I am pleased to present this Jûyô Tôken naginata-naoshi katana by the Bitchû Aoe school of the late Kamakura era to the early Nanbokuchô era. The following is a translation of the Jûyô zufu describing this sword.
Designated Jûyô Tôken at the 53rdshinsa held on the 24thof October 2007.
Naginata-naoshi, Unsigned; Aoe (青江).
Measurements:Length: 61.9 cent.; Curvature: 1.2 cent; Width at the Base: 2.95 cent.; Width at the Tip: 2.75 cent.; Kissaki Length: 9.1 cent.; Nakago Length: 14.2 cent.; Nakago Curvature: extremely slight.
The construction is naginata-naoshi-zukuri with a mitsu-mune. The blade is wide, and there is little difference between the width at the base and the width at the point. Rather than at the machi, from about 10 centimeters up the blade, the shinogi-ji is tapered and the shinogi is high. The blade is thick at the base, and the curvature is shallow. The ô-kissaki is very long. The kitae is itame mixed with mokume that is entirely tight with a slightly prominent hada pattern, and there is a mixing in of chirimen shaped hada. The jigane is covered in fine ji-nie, there is minute chikei activity, and it contains whitish and prominent midare shaped utsuri. The hamon is essentially a narrow suguha that has a mixing in of extremely shallow notare and a hint of ko-gunome. There is ko-ashi activity, the nioi in the habuchi is thick and the habuchi is well covered in ko-nie with minute streaks of sunagashi. There is kinsuji activity everywhere, and small hotsure at the top of the tempering with a mixing in of yubashiri. The nioiguchi is bright. The bôshi is sugu and yakizume. On the omote lower half of the blade in the hira-ji is carved a narrow groove with a soe-bi at the base of the koshi, and on the ura in the same area is a suken. There are naginata-hi carved on both sides of the blade. The nakago is ô-suriage with a kiri tip. The yasuri-me (original) are ô-sujikai and sujikai (new), and there are two mekugi-ana. The blade is unsigned.
Description: In the early 11thcentury book Shin-Sarugaku-ki(New Record of Humorous Plays, sarugaku was a Heian period prototype for Kyogen), among the special products of various provinces that are enumerated, the “swords of Bitchû” are included. From that time until two hundred years later, this high evaluation of the Aoe School sword-smiths continued, and they prospered centered in the lower basin of the Takahashi-gawa river. Within this school, those works dating until the middle of the Kamakura period are designated Ko-Aoe, and those dating from this time onward until the Nambokuchô period are designated Aoe, providing a major division in the school’s designations. As for their styles of workmanship, the Ko-Aoe largely produced a ko-nie based sugu hamon with a mixing in of ko-midare and a somewhat subdued nioiguchi. When we get to the late Kamakura period, the nie covering becomes rather quiet, and, moreover, the works of the Nambokuchô period have a tight nioiguchi, and a bright and vivid suguha is characteristic with slanted chôji-midare also seen.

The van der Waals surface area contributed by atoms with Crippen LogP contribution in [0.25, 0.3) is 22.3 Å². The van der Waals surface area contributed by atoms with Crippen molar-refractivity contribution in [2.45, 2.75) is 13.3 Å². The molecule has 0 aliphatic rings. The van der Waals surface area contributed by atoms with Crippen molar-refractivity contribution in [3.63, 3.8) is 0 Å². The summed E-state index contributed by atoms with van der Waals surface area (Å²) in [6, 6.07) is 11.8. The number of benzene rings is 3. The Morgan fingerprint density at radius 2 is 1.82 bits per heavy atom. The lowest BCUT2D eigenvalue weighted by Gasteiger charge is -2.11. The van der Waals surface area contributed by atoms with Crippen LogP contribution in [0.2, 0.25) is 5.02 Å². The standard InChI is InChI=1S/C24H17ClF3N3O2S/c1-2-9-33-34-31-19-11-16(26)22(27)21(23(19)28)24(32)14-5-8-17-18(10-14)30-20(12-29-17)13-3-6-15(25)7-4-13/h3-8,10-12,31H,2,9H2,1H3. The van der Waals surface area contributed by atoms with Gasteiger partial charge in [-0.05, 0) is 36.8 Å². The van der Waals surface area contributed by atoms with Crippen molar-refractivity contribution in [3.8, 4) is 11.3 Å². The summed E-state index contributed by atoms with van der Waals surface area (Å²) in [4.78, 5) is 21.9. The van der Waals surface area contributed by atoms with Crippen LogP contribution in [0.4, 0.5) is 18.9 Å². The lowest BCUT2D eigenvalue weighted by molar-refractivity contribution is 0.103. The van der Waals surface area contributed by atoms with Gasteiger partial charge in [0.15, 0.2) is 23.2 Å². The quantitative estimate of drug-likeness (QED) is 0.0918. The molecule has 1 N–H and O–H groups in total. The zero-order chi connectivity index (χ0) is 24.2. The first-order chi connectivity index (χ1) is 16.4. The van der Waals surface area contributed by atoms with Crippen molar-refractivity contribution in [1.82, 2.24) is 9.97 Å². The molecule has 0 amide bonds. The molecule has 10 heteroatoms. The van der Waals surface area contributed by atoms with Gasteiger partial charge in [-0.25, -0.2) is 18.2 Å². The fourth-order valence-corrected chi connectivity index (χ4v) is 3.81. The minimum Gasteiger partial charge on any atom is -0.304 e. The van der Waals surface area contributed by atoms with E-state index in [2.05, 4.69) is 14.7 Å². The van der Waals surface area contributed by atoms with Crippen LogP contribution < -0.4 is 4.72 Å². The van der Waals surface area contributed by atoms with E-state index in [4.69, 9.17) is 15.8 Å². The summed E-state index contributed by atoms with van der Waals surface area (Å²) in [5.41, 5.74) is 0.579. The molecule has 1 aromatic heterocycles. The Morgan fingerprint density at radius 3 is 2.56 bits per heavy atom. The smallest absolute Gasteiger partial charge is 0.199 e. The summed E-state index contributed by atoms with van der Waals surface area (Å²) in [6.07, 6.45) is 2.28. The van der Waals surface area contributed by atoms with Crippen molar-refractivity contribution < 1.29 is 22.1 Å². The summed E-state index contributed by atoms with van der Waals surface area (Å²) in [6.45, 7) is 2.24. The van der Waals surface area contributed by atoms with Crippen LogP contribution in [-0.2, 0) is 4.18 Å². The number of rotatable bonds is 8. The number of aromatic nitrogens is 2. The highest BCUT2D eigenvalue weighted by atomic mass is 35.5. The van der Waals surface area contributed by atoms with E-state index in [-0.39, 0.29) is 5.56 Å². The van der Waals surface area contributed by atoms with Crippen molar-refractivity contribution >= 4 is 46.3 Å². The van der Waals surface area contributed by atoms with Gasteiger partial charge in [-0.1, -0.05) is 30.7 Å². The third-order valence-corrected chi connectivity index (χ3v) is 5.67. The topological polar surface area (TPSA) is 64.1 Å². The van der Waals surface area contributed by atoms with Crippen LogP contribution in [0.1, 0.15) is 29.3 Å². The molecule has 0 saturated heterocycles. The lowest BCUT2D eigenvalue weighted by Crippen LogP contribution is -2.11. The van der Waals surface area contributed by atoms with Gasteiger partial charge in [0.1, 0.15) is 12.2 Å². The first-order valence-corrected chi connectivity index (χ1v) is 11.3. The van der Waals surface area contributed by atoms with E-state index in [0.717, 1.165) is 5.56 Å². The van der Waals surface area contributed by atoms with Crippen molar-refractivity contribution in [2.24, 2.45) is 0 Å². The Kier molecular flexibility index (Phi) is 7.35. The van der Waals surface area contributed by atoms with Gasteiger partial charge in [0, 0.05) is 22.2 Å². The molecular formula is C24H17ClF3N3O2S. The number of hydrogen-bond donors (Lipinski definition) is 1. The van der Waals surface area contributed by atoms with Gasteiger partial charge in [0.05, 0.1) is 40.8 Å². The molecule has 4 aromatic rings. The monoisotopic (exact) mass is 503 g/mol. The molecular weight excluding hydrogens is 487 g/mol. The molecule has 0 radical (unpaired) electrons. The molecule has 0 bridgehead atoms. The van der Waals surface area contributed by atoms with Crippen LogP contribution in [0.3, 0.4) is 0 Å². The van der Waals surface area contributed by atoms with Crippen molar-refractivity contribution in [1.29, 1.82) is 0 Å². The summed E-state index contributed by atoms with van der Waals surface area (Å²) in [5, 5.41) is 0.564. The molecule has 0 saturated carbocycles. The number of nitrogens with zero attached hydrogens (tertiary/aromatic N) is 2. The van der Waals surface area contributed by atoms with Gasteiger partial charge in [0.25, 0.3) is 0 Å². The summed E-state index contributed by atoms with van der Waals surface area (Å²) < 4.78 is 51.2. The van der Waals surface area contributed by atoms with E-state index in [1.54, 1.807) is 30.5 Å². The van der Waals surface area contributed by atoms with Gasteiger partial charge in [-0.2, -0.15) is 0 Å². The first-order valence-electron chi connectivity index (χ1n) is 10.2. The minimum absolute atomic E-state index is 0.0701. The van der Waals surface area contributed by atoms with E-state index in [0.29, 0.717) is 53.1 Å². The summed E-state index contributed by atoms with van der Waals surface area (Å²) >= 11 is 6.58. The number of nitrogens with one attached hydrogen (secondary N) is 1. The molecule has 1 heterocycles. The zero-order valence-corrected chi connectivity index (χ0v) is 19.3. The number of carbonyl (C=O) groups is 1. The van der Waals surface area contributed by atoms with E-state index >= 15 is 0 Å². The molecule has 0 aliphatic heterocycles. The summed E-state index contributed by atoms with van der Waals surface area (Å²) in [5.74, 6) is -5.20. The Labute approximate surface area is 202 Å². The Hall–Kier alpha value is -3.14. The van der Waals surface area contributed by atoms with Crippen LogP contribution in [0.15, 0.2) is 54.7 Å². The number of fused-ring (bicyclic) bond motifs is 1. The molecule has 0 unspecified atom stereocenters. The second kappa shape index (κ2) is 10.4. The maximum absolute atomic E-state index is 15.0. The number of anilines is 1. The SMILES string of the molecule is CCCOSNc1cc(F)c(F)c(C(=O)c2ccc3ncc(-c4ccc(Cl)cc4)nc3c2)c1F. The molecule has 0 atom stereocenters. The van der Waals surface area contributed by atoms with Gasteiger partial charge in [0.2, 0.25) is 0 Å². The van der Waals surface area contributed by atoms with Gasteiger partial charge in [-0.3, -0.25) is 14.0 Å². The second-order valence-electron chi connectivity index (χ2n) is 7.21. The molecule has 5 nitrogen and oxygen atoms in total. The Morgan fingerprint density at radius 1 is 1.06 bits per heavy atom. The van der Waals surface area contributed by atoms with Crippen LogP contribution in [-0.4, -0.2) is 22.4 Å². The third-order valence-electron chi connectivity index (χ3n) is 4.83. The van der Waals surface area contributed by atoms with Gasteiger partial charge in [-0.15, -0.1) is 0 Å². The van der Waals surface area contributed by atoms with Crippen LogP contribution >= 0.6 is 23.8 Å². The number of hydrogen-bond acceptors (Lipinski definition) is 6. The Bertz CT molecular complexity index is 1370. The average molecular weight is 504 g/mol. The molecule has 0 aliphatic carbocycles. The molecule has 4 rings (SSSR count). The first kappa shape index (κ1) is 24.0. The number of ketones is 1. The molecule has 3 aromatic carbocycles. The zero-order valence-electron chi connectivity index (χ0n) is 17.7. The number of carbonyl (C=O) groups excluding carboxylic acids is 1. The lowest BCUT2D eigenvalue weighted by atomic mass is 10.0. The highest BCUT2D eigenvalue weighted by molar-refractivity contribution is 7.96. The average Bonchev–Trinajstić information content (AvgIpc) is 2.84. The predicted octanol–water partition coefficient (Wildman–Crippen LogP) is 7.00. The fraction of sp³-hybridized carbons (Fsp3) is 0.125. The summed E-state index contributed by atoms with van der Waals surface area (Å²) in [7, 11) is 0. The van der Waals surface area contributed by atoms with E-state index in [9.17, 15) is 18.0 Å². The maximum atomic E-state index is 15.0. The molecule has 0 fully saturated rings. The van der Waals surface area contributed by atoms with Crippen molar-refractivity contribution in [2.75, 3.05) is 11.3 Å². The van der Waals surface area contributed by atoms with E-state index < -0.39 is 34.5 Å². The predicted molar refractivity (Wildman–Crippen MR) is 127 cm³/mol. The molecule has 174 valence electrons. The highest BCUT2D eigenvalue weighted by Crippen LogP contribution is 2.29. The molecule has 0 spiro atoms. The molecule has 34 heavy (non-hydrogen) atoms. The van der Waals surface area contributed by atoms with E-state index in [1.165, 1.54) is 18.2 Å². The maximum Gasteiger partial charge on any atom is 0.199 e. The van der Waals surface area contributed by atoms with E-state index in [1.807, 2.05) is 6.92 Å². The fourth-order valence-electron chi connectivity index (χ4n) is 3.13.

This katana has a kitae of itame mixed with mokume that is entirely tight with a slightly prominent hada pattern. There is the mixing in of chirimen shape hada, which displays the Aoe School style of workmanship. The hamon is essentially a narrow suguha mixed with extremely shallow notare and a hint of ko-gunome. There is ko-ashi activity, and the nioi covering in the habuchi is thick, and the habuchi is well covered in ko-nie. There is a mixing in of such activity as streaks of sunagashi, kinsuji, hotsure and yubashiri. Among the works in this same school, this blade displays the characteristics of the very late Kamakura period or early Nambokuchô period. In particular, the nioiguchi is bright, the nie covering extends into the ha, and even the appearance of the edge of the ha is impressive. It is a piece in which the excellence of its cutting ability deserves special mention.
You will note that this blade comes in an old shirasaya. The sayagaki was written by one of the Honami family in Meiji 28 (1895). Even though he attributes this blade to Kaneuji, it is still precious and worthy of preservation. He also gives this blade a value of one hundred large gold pieces (Oban). For further information about the Bitchû Aoe School of sword making, please refer to the following article, The Bitchû Aoe School.